“We are working on East Timor. At the moment we are exploring what can be done in the country. After three to four months, a report will be made on the exploration and after that we will send some girls to run a camp there.”

As an initial move a team comprising Rev Dr Lorna Khoo, Iris Lee, Lucilla Teoh, Moses Yeo Pee Hock and Jasper Sim were sent to East Timor to conduct a three-day training course from September 16 to September 18 last year.

Thirty five teachers from 18 schools, of 10 various villages came for the Basic Officers’ Training Course. Alpha course was introduced as the Girls Brigade Spiritual programme and was well received too.

A GB half-day camp was organised on the third morning of the training (24 students from 13 schools came, age ranging from 10-18 years old). This camp served to allow teachers and students to experience their first Girls Brigade programme.

At the moment there are 12,000 Girls Brigade members in Asia and most of them are volunteers.

Talking about funding, Hee said it was a bit of a problem but it was not an issue to the Girls Brigade in carrying out its activities.

“We believe in God and that He will open some ways for us to do the good works. Some way some how, would meet the needs through good budgeting. The issue that Girls Brigade has is parents. Some parents did not understand what we are doing and percept that our activities consume a lot of their children’s time. They worried that their children would not have time for other important thing such as study.”

She stressed that Girls Brigade plays a good role in educating and building good character of the children.

Girls Brigade would continue to train and nurture its members into becoming good servants of God. Because of its good works, governments of countries where it has members recognize it. In Malaysia, it is recognized by the Ministry of Youth and Sports.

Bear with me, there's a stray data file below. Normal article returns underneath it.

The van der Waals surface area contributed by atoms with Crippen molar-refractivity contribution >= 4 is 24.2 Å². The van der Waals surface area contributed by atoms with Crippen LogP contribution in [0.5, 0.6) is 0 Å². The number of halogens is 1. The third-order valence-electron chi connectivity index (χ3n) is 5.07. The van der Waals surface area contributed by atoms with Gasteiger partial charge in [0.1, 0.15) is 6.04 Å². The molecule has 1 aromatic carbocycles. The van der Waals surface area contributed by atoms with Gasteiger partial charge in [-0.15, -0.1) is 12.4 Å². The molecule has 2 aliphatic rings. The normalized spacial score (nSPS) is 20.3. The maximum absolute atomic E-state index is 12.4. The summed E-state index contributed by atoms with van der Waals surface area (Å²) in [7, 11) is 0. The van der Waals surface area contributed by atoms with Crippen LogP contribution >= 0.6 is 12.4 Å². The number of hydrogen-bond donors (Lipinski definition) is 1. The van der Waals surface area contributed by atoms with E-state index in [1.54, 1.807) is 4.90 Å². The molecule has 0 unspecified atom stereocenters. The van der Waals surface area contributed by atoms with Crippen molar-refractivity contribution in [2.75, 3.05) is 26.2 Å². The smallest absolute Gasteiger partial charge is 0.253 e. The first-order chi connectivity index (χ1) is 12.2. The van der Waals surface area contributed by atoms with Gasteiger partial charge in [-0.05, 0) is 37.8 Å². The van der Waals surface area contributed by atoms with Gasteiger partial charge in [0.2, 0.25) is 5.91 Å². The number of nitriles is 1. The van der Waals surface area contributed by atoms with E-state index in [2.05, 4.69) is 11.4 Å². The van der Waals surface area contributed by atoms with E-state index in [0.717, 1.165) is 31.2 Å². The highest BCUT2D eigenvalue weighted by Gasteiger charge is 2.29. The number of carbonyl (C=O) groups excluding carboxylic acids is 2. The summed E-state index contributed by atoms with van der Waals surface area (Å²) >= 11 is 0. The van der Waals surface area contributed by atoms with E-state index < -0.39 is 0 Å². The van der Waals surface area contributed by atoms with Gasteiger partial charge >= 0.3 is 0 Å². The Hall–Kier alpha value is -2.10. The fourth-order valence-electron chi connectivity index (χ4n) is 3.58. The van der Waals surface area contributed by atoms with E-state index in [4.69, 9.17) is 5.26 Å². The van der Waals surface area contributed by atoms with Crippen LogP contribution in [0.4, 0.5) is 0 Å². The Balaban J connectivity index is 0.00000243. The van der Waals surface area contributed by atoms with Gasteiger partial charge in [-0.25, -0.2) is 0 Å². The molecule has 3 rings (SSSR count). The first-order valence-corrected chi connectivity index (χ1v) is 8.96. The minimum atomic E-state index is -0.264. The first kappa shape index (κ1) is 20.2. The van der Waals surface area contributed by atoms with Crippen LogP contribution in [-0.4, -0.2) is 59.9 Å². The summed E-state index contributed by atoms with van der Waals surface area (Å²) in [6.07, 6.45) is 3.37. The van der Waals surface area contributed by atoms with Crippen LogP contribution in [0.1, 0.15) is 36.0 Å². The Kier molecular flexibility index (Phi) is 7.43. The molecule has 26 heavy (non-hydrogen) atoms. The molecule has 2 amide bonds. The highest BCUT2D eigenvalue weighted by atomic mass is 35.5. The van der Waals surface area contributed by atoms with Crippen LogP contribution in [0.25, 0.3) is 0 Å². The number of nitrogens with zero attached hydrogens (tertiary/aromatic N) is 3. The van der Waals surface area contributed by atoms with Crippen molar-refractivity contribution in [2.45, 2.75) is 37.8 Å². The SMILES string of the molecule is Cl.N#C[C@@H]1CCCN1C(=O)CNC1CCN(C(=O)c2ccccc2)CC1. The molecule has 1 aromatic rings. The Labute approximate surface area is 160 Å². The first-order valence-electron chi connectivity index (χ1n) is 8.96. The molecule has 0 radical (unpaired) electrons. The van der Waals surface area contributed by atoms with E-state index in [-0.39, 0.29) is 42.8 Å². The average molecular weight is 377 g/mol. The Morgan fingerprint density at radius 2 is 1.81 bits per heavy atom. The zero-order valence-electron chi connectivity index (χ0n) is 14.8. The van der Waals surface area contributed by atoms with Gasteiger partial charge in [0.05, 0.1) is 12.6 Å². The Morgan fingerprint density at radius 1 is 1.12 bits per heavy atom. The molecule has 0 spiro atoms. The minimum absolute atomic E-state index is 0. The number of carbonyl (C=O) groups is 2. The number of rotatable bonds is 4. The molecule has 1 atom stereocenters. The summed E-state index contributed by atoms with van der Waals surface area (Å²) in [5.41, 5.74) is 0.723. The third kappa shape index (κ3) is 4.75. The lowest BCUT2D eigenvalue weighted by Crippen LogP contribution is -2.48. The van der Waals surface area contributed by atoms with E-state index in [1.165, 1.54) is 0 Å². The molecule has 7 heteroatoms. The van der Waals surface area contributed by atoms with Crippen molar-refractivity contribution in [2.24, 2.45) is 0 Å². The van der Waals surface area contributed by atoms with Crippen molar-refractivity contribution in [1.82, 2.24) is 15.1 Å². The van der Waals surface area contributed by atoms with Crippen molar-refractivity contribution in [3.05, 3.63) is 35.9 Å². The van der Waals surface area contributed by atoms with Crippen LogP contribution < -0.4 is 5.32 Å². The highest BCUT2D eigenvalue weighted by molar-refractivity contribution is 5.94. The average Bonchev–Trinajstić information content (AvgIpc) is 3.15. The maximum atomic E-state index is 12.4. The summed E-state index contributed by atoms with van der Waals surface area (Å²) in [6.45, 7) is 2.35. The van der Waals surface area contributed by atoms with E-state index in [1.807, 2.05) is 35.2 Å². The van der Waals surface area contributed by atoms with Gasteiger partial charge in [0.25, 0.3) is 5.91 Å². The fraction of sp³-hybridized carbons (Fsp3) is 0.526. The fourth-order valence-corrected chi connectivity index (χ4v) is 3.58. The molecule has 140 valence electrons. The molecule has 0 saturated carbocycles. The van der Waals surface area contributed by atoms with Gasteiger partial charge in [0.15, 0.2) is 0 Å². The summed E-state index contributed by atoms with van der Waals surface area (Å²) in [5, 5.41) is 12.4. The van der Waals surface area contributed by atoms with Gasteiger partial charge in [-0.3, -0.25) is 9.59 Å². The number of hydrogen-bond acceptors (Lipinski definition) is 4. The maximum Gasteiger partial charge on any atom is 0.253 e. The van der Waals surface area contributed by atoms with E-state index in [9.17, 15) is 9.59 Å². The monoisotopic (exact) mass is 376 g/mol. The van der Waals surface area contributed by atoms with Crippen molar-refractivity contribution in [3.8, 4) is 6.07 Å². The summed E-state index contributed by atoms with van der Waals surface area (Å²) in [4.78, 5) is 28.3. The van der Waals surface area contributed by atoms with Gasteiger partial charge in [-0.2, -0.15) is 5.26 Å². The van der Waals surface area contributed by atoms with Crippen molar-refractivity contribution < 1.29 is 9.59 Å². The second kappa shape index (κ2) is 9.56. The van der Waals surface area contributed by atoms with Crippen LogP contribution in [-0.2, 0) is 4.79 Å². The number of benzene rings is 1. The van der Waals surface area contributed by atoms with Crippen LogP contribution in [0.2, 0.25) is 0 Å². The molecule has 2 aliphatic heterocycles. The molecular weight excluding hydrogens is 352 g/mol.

Hee said Girls Brigade would continue its works in character development of the girls and tries to expand its wings to more countries or places especially in Asia.


LV Handbag

I like a Louis Vuitton handbag very much. I have been talking to my sister over the years that I like the LV handbag carried by a doctor’s wife. My sister, being a collector of LV, Prada handbags told me that handbag costs over 1,000 Singapore dollars. The price puts me off.

However, I have not stopped liking that handbag. Owning one is not a must. And buying a counterfeit LV, Coach, Prada, have never crossed my mind.

The Los Angeles Times reported –

While the savvy bargain hunter can tell the real Coach handbag from a fake, many discerning buyers are missing one critical detail – that purse or DVD for sale on the street corner might be funding a terrorist organization.

Lt John Stedman of the Los Angeles County Sheriff’s Department was among those who testified that items such counterfeit Coach and Louis Vuitton purses as well as CDs, DVDs, and tobacco were among goods that have been seized and linked to terrorist organizations.

The California law enforcement agency said it established a connection between the street vendors and the Lebanon-based Hazbollah mostly through admission by those arrested.